Then came the great event which seemed to be manufactured for me. On May 31, 1889, the dam above Johnstown, Pa., broke and the waters carried away the town of Johnstown and drowned five thousand whirling, plunging, struggling men, women and children. As everything that has ever happened to me, mentally or physically, since puberty is related primarily and fundamentally to the two questions, Is there or is there not a God? and if there is, How does anything I am experiencing modify my conception of Him?, the Johnstown flood and its heart-wrenching details acted with the same power on my imagination and nerves as Voltaire said the destruction of Lisbon by an earthquake in 1754 had acted on him—”from that moment I disbelieved in the goodness of God.”
I read all the pathetic details of the brutal “act of God” in the Philadelphia papers. I saw each day the wagons going up and down the streets collecting bedding, clothing and money. I saw at night in my dreams the children wrenched from the arms of their mothers, families obliterated in an hour, and the horrors of death as the waters receded. In my inflamed imagination I could hear the prayers and curses of thousands.
The thundering waters of the Conemaugh washed away forever my belief in a good, merciful, humanized God. My rage knew no bounds. I hurled oath after oath at Him. I consigned Him and His universe to Hell. I declared everlasting war on the Author of the universe. Lucifer, Cain and the Devil looked like saints to me now. I did not turn atheist (I have never been an atheist). I turned God-hater. I was anti-God. The Creative Power was evil! God was more real than He had ever been. But He must be destroyed! Atheists were cowards, just as cowardly as those who affirmed a smiling, beneficent, all-merciful God. I would destroy the belief in a good God and take up the war against Him where Lucifer and the revolting angels had dropped it—for dropped it they had; one could see that, I thought, by the way prayers still went up from the churches and synagogues.
Prayers instead of anathemas! I instinctively felt that if I turned atheist my evolution would cease. I might as well turn Catholic. There was too much fight in me to let God go. I had never believed in free will; therefore I had no bone to pick with man. He was a victim. I wept over his ills, his fate. To the degree that I pitied man I cursed God. I shouted my challenges and questions into the spaces. I came to understand the legends of Prometheus and Christ. I felt the need of world-sacrifice. I felt like stopping people in the street and telling them the Truth —they muss know who I was and what I was here for!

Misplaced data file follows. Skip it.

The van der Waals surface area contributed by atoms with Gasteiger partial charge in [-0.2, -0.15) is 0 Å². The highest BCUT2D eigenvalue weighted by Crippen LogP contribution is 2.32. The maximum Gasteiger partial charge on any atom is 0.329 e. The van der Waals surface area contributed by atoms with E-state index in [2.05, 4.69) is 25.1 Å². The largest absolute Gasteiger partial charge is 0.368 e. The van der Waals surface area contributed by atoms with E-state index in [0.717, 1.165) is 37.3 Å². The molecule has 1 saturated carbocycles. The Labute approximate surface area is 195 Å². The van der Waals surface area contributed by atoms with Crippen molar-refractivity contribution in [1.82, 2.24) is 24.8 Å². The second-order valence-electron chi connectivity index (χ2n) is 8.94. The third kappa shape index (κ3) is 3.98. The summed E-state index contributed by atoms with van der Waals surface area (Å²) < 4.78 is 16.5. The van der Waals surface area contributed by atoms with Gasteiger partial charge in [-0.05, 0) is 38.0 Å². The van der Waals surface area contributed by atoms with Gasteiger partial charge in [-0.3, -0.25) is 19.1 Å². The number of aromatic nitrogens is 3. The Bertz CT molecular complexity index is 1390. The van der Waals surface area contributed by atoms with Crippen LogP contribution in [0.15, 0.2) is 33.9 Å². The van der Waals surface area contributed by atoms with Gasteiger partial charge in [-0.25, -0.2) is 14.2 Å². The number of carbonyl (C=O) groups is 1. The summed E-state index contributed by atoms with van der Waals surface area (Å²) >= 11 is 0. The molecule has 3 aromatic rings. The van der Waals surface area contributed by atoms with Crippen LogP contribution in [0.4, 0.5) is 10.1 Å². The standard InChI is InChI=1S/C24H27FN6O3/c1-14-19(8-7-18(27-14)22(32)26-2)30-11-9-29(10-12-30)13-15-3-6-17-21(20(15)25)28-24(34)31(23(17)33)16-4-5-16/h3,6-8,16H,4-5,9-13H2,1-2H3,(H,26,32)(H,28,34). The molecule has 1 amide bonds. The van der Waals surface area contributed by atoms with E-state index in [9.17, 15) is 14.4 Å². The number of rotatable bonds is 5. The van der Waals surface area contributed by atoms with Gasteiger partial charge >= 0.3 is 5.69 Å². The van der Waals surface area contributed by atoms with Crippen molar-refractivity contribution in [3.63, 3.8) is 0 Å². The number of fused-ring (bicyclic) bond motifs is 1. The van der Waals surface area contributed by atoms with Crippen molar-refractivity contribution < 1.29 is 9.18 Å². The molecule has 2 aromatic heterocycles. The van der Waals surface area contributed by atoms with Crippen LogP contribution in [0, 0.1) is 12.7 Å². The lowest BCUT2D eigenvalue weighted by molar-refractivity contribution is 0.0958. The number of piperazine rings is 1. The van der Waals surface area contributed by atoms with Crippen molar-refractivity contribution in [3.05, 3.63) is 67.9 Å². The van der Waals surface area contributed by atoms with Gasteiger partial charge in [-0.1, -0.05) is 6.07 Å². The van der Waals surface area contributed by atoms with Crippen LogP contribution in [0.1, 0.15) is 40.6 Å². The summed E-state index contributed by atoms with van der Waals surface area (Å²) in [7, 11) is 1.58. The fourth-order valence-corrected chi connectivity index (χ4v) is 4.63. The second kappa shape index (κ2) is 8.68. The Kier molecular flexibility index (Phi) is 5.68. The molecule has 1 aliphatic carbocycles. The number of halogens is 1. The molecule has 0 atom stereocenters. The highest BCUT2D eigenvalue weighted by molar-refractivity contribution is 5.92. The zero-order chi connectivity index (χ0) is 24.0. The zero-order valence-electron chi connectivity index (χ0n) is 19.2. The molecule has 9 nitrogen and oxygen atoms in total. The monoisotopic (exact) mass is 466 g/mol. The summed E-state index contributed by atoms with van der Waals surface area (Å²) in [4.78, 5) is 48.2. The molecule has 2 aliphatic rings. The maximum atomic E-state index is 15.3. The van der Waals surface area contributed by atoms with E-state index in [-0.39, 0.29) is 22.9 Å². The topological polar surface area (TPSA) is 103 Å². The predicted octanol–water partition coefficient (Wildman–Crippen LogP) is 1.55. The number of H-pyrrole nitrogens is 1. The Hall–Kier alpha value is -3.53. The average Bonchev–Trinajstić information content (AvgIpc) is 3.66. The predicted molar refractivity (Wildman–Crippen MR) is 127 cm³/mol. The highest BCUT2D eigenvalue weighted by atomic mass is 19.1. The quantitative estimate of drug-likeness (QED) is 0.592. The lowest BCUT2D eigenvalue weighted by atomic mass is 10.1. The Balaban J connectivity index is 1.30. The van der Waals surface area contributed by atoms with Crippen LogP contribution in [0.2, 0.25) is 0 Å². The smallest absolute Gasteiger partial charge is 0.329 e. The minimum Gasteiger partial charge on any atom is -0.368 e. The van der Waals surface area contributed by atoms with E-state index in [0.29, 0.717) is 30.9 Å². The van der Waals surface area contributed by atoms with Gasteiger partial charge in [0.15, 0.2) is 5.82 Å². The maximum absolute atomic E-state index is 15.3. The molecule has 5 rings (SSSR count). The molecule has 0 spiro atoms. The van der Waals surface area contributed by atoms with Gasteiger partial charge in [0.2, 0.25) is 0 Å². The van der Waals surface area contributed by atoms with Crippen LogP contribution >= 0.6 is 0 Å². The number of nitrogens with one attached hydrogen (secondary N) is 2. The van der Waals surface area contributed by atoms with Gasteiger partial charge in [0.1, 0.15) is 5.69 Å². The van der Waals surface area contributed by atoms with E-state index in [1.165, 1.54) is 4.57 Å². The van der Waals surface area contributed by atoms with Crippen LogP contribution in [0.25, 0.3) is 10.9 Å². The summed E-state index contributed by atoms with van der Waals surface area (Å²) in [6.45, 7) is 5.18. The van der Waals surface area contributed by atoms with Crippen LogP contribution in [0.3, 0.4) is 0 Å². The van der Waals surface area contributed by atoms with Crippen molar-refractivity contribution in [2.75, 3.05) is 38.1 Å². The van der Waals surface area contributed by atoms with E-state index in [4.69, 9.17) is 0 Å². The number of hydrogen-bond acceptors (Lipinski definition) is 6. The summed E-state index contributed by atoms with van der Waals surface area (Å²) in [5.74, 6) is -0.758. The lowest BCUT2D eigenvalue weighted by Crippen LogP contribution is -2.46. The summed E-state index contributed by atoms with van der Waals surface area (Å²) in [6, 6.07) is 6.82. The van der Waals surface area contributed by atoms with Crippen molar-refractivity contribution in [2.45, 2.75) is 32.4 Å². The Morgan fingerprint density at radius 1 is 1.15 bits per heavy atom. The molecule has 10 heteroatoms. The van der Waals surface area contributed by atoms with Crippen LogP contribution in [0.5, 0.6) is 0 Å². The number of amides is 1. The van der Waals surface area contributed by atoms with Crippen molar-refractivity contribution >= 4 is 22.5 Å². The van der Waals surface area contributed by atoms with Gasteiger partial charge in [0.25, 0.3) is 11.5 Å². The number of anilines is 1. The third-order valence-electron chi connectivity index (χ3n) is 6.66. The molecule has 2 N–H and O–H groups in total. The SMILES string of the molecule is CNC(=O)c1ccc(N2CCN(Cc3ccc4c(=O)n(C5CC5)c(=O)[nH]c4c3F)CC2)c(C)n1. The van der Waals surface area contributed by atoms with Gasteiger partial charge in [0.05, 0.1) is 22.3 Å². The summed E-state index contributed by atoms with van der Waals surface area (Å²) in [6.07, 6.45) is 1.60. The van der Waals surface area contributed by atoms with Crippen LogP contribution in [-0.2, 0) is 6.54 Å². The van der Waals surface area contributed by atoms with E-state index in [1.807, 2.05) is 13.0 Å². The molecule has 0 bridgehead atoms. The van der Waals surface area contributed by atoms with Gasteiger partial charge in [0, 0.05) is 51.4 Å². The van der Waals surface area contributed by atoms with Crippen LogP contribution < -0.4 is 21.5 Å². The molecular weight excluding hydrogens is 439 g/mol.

The blind boy was individual evil. He was Man. Johnstown was History, natural and racial. My adventure by 1890 had come to attain cosmic proportions. I was a black pessimist, furiously anti-God. Death was a fact. Immortality, like free will, was the ruse of priests to let God out of a bad theological hole. I nearly fainted more than once at the sight of thousands on the street who lived in mortal error. They walked and talked and acted as if they were going to live for eternity! How to tell them that the grave was the end, that the universe itself would come to an end, that all was futile?
The stars began to obsess me as the moon had. I studied astronomy. I knew the names of all the stars. My own nothingness in endless space fed my instinct for suicide. Why exist if I was nothing? I wrote mournfully pessimistic poems on the transitoriness of life. And always came back to God, incessantly, like a cat returning to watch a mouse-hole.
I began to read. I literally ate up books —the Baron d’Holbach’s “System of Nature,” which satisfied my prejudices but did not satisfy my intellect or my metaphysical mysticism; Huxley, Spencer, Darwin, Ecclesiastes, the Greek tragedies, Byron, Locke, Omar Khayyam, Tom Paine, Bradlaugh, Saltus’ “The Philosophy of Disenchantment,” which had a powerful effect on me; von Hartmann, Schopenhauer, Büchner, Buckle, Gibbon, Berkeley, Tyndall, Lyall, all the theological writers I could find in the old Mercantile Library at Tenth and Chestnut streets, George Henry Lewes, Shelley, Humboldt, Wallace, Haeckel, Voltaire—
History, physics, philosophy, metaphysics, poetry, astronomy, fiction—I was looking for a point to assault God, to argue Him out of His universes, to find a weapon to drive through His heart and liberate Man in an eternal sleep. Men at that time were talking about the mystery of the Northwest Passage, the mystery of the Poles. Baby talk! Here was a boy walking among them—in Fairmount Park —meditating the dethronement of God!
I went into the gallery of the Park Theatre at Broad street and Fairmount avenue one night to hear Robert G. Ingersoll lecture on Voltaire. Pleasing, eloquent, true, and worth the quarter I paid. But an agnostic! Pah! Agnosticism was a liberalized form of atheism. “I do not know!” Why, God was the one thing I did know! His works, his methods, his existence were staring you in the face, Mr. Ingersoll! God exists-écrasez l’infame’, I hurled back at Ingersoll.